How to Handle Missing Data in Practice: Guide for Beginners

Handling missing data involves 2 steps:

  1. Determining the type of missing data, which can be:
    • Missing completely at random (MCAR)
    • Missing at random (MAR)
    • Missing not at random (MNAR)
  2. Choosing a method to deal with these missing values, such as:
    • Deleting variables (i.e. columns) that contain missing values
    • Deleting observations (i.e. rows) whose values are missing
    • Replacing (a.k.a. imputing) missing values with reasonable alternatives
    • Modeling the missing data mechanism using specialized methods

To start, here is a decision tree to help you determine the type of missing data for each variable in your study (step 1):

Decision tree to help determine the type of missing data

Next, use information from step 1 and the decision tree below to find the best method to deal with these missing values (step 2):

Decision tree to help choosing the best method to deal with missing data

Note: This decision tree is based on Sainani K.L., 2015 [see references below].

An example of handling missing data from a survey

The following table represents the first 10 rows of our sample dataset:

IndexAgeSmokingUrinary tract infection
#120YesNo
#245Yes
#3No
#472No
#518No
#625Yes
#764No
#848YesYes
#919NoNo
#1027NoYes

Step 1: Determining the type of missing data

For each variable in our dataset, we will use the first decision tree above to determine the reason why the data are missing:

Type of missing values in Age

Hint: Age was calculated by the researcher using the date of birth obtained from the participants’ ID cards.

Reasoning: Because age was obtained from an unbiased source, missing values in this variable are probably the result of mistakes in data entry. In other words, we have no reason to believe that the researcher tends to hide the age of some particular participants intentionally.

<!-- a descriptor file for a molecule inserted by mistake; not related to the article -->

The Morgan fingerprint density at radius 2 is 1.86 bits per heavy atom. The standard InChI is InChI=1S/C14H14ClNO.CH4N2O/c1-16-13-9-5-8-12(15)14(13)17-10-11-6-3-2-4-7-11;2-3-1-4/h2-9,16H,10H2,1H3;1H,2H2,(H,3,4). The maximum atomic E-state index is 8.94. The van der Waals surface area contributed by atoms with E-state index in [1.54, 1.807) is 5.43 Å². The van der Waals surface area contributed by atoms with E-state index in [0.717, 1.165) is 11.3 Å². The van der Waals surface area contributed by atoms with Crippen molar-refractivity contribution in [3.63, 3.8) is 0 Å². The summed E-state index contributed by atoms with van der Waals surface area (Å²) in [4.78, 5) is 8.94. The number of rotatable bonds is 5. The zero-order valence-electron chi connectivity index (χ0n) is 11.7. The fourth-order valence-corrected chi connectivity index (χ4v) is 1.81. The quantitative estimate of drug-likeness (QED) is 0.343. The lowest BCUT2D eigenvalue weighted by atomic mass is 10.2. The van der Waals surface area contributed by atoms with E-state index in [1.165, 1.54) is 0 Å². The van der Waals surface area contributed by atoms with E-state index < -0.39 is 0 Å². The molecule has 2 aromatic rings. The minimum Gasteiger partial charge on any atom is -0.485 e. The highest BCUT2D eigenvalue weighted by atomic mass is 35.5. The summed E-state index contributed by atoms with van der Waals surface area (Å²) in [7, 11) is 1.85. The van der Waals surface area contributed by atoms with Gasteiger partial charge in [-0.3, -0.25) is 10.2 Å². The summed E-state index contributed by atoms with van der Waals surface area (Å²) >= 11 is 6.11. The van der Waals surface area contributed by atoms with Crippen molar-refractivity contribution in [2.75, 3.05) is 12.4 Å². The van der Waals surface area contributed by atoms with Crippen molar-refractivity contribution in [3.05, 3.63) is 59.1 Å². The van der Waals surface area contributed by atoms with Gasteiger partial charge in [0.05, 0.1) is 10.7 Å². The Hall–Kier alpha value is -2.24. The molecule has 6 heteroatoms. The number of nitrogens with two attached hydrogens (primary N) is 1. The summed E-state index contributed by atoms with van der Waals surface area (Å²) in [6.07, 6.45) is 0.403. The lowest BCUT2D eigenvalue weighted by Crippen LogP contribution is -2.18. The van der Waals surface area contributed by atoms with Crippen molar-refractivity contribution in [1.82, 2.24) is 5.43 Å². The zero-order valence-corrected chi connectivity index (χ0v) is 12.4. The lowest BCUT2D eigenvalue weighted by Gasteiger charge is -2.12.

Conclusion: The missing values in Age are missing completely at random (MCAR).

Type of missing values in Smoking

Hint: Information about the participants’ smoking status was obtained from the study questionnaire.

Reasoning: Considering that adolescents might want to hide the fact that they smoke, young smokers will tend to have more missing values in this variable. So, missingness in smoking is related to the value of the variable itself and to another variable in the data, which is age.

Conclusion: If this is true, then we can say that the missing values in Smoking are missing not at random (MNAR).

Type of missing values in Urinary tract infection

Hint: Information about whether a participant suffered from a urinary tract infection in the past year was obtained from the study questionnaire.

Reasoning: We have no good reason to believe that certain participants will tend to hide information about their history of past infections, so we can assume that missing values in this variable are not related to the values themselves. On the other hand, older adults may be more likely to forget such information, and therefore would be more likely to leave the answer blank, so the likelihood of having a missing value in this variable is related to another variable in the data, which is age.

Conclusion: The missing values in Urinary tract infection are missing at random (MAR).